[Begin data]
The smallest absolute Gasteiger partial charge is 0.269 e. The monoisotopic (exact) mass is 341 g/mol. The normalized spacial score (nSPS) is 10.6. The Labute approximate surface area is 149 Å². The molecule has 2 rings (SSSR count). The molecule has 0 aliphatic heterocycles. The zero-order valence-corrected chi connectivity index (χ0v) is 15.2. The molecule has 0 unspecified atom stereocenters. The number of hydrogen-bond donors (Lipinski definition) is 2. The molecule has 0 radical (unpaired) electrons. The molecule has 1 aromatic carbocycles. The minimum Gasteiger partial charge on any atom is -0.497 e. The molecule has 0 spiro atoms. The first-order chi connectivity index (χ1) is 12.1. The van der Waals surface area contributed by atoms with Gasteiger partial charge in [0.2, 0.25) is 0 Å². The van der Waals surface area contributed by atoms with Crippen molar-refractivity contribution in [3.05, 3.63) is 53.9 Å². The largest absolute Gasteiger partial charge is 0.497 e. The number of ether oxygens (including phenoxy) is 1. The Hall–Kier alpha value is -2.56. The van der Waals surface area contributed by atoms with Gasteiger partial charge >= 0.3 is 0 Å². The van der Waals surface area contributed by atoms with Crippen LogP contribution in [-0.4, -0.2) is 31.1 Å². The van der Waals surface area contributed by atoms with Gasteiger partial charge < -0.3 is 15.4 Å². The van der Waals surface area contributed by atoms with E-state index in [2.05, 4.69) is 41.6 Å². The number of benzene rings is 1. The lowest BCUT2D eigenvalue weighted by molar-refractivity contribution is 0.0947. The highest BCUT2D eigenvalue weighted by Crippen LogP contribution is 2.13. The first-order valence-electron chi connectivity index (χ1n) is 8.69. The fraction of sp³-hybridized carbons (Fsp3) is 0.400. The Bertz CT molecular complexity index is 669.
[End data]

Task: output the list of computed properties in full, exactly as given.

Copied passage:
The smallest absolute Gasteiger partial charge is 0.269 e. The monoisotopic (exact) mass is 341 g/mol. The normalized spacial score (nSPS) is 10.6. The Labute approximate surface area is 149 Å². The molecule has 2 rings (SSSR count). The molecule has 0 aliphatic heterocycles. The zero-order valence-corrected chi connectivity index (χ0v) is 15.2. The molecule has 0 unspecified atom stereocenters. The number of hydrogen-bond donors (Lipinski definition) is 2. The molecule has 0 radical (unpaired) electrons. The molecule has 1 aromatic carbocycles. The minimum Gasteiger partial charge on any atom is -0.497 e. The molecule has 0 spiro atoms. The first-order chi connectivity index (χ1) is 12.1. The van der Waals surface area contributed by atoms with Gasteiger partial charge in [0.2, 0.25) is 0 Å². The van der Waals surface area contributed by atoms with Crippen molar-refractivity contribution in [3.05, 3.63) is 53.9 Å². The largest absolute Gasteiger partial charge is 0.497 e. The number of ether oxygens (including phenoxy) is 1. The Hall–Kier alpha value is -2.56. The van der Waals surface area contributed by atoms with Gasteiger partial charge >= 0.3 is 0 Å². The van der Waals surface area contributed by atoms with Crippen LogP contribution in [-0.4, -0.2) is 31.1 Å². The van der Waals surface area contributed by atoms with Gasteiger partial charge < -0.3 is 15.4 Å². The van der Waals surface area contributed by atoms with E-state index in [2.05, 4.69) is 41.6 Å². The number of benzene rings is 1. The lowest BCUT2D eigenvalue weighted by molar-refractivity contribution is 0.0947. The highest BCUT2D eigenvalue weighted by Crippen LogP contribution is 2.13. The first-order valence-electron chi connectivity index (χ1n) is 8.69. The fraction of sp³-hybridized carbons (Fsp3) is 0.400. The Bertz CT molecular complexity index is 669.